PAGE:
Known as the "Devil's Brigade", the First Special Service Force was a joint World War II American-Canadian commando unit organized in 1942 and trained at Fort William Henry Harrison near Helena, Montana. The brigade was under the command of the United States Fifth Army and fought in the Aleutian Islands, Italy, and southern France before being disbanded in December 1944. Although its wartime service was brief, the First Special Service Force was instrumental in developing modern concepts of unconventional warfare. The legacy of the Devil’s Brigade lives on in today’s American and Canadian special operation forces. Original artifacts from this very popular World War II unit are now highly prized collectibles, especially those identified to a service member. Offered here is a U.S. A-2 jacket with painted Devil’s Brigade insignia worn by Lt. John J. Chaffeur. The left chest of the jacket features the iconic FSSF arrowhead known instantly by friend and foe alike in red and white paint. The jacket lacks a maker’s tag and has a Talon zipper. On the lining is the name “2 Lt J J CHAFFEUR” handwritten in ink. An online database of First Special Service Force members lists a Staff Sergeant J.J. Chaffeur (www.firstspecialserviceforce.net). Additional proof of Chaffeur’s identify comes from a newspaper article in the April 8, 1945, issue of The Independent-Record of Helena, Montana. (The FSSF trained at Fort William Henry Harrison near Helena.) Titled “Interesting Tale of First Special Service Force Tells about Trip to Farmhouse Held by Krauts,” the article reports that “Lt. John J. Chaffeur was promoted from sergeant to lieutenant at ceremonies held ‘in the field’ on Jan. 20.” At the time of his promotion to lieutenant, the FSSF had been disbanded for no more than a month, and Chaffeur transferred to the 474th Infantry. The article also states Lt. Chaffeur was a platoon sergeant on Monte La Difensa. With its steep slopes, Monte La Difensa made a formidable German defense position standing in the way of U.S. forces advancing to Rome in December 1943. Facing impossible odds, the FSSF scaled the peak and fought aggressively to beat back the Germans. The victory came at a staggering cost. The FSSF suffered a 77% casualty rate in this one battle. Provenance: The Putnam Green/Sycamore Collection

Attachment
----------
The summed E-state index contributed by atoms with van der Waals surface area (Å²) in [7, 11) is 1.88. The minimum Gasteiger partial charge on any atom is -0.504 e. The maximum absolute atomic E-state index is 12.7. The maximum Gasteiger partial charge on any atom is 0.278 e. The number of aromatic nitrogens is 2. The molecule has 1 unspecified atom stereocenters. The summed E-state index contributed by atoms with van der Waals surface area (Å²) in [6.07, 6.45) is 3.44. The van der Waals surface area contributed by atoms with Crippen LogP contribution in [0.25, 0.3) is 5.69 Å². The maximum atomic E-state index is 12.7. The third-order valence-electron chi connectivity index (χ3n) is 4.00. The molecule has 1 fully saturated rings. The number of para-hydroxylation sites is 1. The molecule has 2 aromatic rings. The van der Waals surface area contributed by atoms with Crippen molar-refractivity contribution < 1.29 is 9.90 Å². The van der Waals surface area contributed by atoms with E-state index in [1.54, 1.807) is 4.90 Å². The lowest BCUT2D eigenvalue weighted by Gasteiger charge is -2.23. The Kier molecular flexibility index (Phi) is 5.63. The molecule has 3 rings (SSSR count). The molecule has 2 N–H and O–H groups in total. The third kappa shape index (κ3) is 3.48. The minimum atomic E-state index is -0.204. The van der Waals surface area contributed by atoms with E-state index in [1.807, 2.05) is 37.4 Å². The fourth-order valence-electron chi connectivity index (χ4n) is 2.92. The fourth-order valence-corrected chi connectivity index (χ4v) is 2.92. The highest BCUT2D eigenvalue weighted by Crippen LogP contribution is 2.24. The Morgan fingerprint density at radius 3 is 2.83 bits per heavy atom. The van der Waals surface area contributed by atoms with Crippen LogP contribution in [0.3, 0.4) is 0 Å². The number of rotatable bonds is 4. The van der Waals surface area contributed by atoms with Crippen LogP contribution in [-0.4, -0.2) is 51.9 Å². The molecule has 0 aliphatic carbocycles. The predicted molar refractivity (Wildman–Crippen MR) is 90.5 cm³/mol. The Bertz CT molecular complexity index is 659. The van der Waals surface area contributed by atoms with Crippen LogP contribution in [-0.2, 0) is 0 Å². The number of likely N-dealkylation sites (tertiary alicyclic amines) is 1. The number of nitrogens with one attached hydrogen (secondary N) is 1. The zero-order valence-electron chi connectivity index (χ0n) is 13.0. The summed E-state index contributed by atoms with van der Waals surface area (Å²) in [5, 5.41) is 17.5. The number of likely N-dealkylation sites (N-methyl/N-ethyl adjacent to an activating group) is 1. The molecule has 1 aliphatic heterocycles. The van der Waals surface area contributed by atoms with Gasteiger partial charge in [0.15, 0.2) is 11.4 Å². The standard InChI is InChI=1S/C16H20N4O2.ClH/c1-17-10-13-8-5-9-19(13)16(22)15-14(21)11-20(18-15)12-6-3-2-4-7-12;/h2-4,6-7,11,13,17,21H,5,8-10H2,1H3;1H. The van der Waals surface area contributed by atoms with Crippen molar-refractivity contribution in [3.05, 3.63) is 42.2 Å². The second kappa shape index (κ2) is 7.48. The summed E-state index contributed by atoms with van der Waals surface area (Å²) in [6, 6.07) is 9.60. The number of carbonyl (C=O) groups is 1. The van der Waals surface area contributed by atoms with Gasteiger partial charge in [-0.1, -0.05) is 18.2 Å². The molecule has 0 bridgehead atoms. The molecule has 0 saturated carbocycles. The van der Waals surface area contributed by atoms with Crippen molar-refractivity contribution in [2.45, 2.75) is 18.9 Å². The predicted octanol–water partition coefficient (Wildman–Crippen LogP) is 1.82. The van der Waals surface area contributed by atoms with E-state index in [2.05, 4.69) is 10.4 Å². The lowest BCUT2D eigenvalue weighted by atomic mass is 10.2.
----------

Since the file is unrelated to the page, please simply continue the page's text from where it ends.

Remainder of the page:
Very good as an A-2 jacket worn by an identified member of the First Special Service Force, a founding father of modern American and Canadian special forces. The arrowhead unit insignia retains most of the original paint. Cuffs and waist band show wear and repairs. The lining has a couple of tears, and Chaffeur's name remains legible. A great piece of identified First Special Service Force history that will look great in any WWII or special forces collection.
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